Kim Thrusts Daughter Into Spotlight, Sparking Speculation About Succession

Kim Jong Un and his daughter are seen at a ground-breaking ceremony in Pyongyang on Saturday.

SEOUL — The appearance of North Korean leader Kim Jong Un’s daughter at official events recently has triggered speculation about the significance of her attendance, as Kim’s father and grandfather did not expose their children to the media when they were young.

The Korean Central News Agency (KCNA) distributed a photo of Kim Jong Un at a ground-breaking ceremony in Pyongyang on Saturday to mark the start of new district construction. Beside him was a young girl holding a shovel. The girl, who was described as his “beloved daughter,” is thought to be Kim Ju Ae, who was born in 2013.

Her first public appearance was in November last year at the launch of a Hwasong 17 intercontinental ballistic missile (ICBM). At a military parade on Feb. 8, she was seen standing on the podium and playfully touching her father’s cheek. She has accompanied him during military and civilian inspections, and her image appears on five of the eight new stamps released last month.

A view spreading among observers is that efforts have begun to create a personality cult for his daughter.

The Yomiuri Shimbu

Health concerns

Cheong Seong-chang, research fellow of the Center for North Korean Studies at the Sejong Institute in South Korea, said, “The process of making her a successor has begun.” Honorific words such as “noble” and “respectful” are reserved for those at the highest echelon in the party’s official newspaper Rodong Sinmun, according to Cheong. Even though Kim Jong Un is close to his sister Kim Yo Jong, the paper does not use such honorifics when her name appears in articles.

Kim Jong Un became North Korea’s third supreme leader after his father Kim Jong Il died in December 2011. It has been said that he was not adequately prepared for succession. For this reason, some analysts believe Kim Jong Un, who is believed to have health problems, is in a hurry to unveil his daughter as his successor.

Kim Jong Un made his first public appearance in September 2010, when he was appointed a military general. Kim Jong Il appeared in public for the first time when he was officially declared the next in line at a party congress in October 1980.

Both Kim Jong Un and Kim Jong Il had come of age when they made their first public appearances.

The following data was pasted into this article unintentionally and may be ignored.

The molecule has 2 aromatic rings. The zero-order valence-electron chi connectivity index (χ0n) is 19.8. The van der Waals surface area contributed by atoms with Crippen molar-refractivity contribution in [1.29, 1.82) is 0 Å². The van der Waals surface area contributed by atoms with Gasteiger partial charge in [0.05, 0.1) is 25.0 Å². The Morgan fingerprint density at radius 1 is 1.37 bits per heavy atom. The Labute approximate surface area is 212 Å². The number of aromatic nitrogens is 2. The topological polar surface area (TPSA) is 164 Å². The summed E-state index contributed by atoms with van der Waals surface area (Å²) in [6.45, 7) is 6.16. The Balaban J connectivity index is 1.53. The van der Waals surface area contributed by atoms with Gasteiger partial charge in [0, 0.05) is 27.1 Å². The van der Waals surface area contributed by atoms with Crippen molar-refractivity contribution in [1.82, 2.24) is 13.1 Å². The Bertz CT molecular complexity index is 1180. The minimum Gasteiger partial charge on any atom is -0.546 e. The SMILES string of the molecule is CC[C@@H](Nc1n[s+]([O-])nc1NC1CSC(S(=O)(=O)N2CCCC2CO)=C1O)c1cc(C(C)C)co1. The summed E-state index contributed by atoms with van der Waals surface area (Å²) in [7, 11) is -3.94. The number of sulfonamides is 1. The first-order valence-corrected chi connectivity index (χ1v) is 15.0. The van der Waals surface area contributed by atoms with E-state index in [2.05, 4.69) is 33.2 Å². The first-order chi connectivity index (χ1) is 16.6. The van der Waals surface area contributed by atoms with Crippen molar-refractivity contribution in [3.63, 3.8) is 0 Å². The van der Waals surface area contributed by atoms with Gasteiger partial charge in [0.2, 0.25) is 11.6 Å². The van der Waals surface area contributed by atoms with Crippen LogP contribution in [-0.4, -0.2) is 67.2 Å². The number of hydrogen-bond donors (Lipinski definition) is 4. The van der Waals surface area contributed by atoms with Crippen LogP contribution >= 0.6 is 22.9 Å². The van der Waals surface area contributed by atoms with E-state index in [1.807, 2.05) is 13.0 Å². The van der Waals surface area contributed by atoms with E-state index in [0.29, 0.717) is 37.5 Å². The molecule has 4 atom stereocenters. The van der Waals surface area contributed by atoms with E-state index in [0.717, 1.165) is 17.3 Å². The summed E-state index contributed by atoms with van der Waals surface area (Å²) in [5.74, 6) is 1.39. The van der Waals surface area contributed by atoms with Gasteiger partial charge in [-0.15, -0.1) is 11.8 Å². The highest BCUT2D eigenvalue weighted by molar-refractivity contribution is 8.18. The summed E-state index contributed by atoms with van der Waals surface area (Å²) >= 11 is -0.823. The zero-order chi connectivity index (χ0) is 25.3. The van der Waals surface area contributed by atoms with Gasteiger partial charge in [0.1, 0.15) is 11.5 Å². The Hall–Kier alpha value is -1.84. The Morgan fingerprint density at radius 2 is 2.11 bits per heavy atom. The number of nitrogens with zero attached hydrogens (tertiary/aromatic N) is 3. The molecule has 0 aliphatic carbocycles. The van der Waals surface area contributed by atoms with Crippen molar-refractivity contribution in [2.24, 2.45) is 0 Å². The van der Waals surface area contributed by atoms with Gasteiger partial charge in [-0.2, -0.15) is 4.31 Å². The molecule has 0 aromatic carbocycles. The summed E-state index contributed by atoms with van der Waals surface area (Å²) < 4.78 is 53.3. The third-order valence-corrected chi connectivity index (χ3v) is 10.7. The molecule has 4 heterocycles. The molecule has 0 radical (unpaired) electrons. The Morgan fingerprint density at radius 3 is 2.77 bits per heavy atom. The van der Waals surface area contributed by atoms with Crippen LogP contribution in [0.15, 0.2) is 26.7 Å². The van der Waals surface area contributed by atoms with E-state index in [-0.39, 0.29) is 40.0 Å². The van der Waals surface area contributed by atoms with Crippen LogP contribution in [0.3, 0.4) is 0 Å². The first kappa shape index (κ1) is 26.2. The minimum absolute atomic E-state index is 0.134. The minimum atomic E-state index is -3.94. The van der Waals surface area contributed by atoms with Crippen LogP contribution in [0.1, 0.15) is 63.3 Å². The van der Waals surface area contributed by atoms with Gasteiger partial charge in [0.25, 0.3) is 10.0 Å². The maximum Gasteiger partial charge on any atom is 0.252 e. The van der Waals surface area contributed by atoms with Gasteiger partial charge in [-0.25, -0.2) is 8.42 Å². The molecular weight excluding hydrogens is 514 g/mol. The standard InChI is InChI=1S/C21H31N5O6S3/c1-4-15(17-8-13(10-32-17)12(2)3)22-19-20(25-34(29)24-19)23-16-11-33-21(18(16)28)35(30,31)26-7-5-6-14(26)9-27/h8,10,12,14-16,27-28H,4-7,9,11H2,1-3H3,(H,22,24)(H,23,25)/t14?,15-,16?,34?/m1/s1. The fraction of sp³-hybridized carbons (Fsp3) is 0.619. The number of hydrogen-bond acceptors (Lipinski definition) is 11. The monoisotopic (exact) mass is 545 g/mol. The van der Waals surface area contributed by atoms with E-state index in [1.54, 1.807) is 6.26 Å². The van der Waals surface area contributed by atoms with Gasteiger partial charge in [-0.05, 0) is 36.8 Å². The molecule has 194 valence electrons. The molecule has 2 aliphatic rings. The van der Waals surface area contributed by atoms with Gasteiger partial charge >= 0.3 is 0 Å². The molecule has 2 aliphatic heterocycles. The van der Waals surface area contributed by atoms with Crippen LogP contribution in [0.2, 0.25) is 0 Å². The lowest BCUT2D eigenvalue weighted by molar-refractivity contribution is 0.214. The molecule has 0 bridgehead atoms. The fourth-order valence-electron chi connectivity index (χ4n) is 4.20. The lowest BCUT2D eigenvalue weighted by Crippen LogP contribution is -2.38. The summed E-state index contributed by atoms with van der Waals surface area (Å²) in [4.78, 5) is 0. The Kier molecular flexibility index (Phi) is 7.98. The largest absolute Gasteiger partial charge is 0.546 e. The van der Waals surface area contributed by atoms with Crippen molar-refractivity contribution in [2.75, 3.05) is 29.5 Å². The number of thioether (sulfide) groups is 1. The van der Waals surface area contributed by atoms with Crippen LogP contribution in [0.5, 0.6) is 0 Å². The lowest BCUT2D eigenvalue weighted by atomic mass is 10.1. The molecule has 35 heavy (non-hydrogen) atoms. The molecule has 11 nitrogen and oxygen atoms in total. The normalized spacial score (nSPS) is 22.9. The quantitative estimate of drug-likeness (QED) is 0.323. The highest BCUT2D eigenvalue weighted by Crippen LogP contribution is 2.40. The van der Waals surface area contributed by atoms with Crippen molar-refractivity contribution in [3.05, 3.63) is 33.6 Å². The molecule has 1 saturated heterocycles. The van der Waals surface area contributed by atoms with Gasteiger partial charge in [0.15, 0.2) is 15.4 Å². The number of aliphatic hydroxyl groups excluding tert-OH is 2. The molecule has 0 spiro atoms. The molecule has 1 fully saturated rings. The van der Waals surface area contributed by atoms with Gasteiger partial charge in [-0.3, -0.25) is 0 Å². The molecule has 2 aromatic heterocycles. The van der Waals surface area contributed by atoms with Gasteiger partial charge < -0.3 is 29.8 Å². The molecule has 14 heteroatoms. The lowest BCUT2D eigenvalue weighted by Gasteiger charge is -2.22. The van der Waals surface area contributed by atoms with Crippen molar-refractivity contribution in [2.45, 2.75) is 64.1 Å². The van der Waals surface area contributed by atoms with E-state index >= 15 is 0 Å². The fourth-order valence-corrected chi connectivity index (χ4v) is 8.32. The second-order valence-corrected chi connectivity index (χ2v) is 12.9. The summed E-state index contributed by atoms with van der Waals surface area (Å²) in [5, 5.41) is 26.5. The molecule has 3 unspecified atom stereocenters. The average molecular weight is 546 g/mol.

Citing North Korea’s patriarchal society, South Korean Unification Minister Kwon Young-se said Monday: “The question is whether [his daughter] can lead the military-centered regime. It is still a little early to consider her as a successor.”

Intelligence indicates Kim Jong Un has two other children and his eldest child is a son.

However, “It has never been confirmed [that he has a son],” according to Kwon. “If [his children] are all girls, the story might be a little different.”

South Korean government officials and experts generally agree that the daughter’s appearances are intended to secure further loyalty from the population.

In North Korea, Kim’s grandfather, Kim Il Sung, is said to have led an anti-Japanese movement on Mount Paektu on the border of China and North Korea during the Japanese colonial period, and the so-called Mount Paektu bloodline has become a symbol of hereditary rule.

Regarding the appearance of his daughter in the parade, Cha Du-Hyeogn, a principal fellow at the Asan Institute for Policy Studies, said, “The intention is to justify the development of missiles as a weapon to protect the next generation, including his daughter.”

Food shortages

North Korea launched ICBMs and other missiles last month and is stepping up provocations. However, the food situation in the isolated country is deteriorating.

By drawing attention to Kim’s daughter, North Korea may be trying to deflect attention from the worsening food situation and quell public unrest.

“A number of people have died of starvation in some areas of North Korea, and food shortages are serious,” a spokesman for South Korea’s Unification Ministry said on Feb. 20.

Yonhap News Agency has reported that dozens of people are starving to death every day, even in areas such as Kaesong in the southwest, which is considered to be relatively prosperous.

Kim reportedly ordered food prices to be halved, but problems have not abated, and he has ordered a switch to free rations.

North Korea’s agricultural and distribution systems were severely affected by movement restrictions following the outbreak of the coronavirus pandemic. Trade with China, which had been suspended amid the pandemic, has not recovered. Cold weather also appears to have taken a toll.

North Korean media often reports on a campaign by party officials to donate rice to people in the country.

This is believed to be a measure to make up for food shortages due to a breakdown in the country’s rationing system.

A South Korean government official told The Yomiuri Shimbun that people are starving to death outside Pyongyang.

North Korea recently told the U.N. World Food Program that it needs food aid, according to the South Korean Unification Ministry. The aid has not yet been provided because an agreement could not be reached on how to confirm the distribution of supplies.

Meanwhile, KCNA reported Monday that an enlarged plenary meeting of the Workers’ Party of Korea Central Committee began in Pyongyang on Sunday. Kim Jong Un attended the meeting, at which “urgent tasks” were discussed, according to the report.

Enlarged plenary meetings of the party’s Central Committee are usually held once or twice a year, and one was last held at the end of December. As it is unusual for another one to be held two months later, observers believe measures to combat food shortages were likely to be on the agenda.